For me, the term will always be associated with another German word, schuld – meaning guilt – probably because of the times I was reprimanded in connection with it.
Whether it was when I played soccer instead of being at shul, played in shul instead of davening, or was at shul, but in the wrong section, not comporting with the seriousness of the place came at a cost. Perhaps that is as it should be: despite the fact that the kiddush that often follows the prayers, and more broadly the various social services that are offered by the synagogue, have softened the image of the institution, shul, from the German for school, evokes the building’s intended purpose.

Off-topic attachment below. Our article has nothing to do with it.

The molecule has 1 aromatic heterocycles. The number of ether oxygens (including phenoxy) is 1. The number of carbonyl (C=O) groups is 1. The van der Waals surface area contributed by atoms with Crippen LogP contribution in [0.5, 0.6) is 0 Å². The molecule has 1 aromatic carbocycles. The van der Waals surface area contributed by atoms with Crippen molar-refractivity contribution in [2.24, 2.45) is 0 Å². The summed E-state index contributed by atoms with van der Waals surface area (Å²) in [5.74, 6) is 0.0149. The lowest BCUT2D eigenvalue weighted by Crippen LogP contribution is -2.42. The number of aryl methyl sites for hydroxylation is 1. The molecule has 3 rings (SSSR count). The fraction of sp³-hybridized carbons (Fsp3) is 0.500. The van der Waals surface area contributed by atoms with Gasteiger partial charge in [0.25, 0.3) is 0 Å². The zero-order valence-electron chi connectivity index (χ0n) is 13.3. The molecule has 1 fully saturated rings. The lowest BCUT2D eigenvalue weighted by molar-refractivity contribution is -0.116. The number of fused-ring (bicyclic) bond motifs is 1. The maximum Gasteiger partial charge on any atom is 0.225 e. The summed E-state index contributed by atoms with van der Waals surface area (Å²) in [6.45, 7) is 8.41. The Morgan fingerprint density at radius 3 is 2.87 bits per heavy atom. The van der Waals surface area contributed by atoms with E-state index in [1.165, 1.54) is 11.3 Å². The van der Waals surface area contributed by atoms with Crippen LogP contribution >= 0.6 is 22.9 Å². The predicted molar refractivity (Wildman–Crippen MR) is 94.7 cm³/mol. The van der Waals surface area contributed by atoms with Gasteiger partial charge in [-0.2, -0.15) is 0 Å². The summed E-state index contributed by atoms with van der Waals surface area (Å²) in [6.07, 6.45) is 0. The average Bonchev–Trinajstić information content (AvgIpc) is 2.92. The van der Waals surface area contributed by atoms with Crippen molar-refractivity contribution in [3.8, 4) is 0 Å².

Literary evidence from the time of the Second Temple, such as the works of Josephus and Philo, and even archeology, indicates that it was a place of instruction and learning. In this sense, our German word, which became popular in the 19th century, very much builds on the role that the synagogue originally served.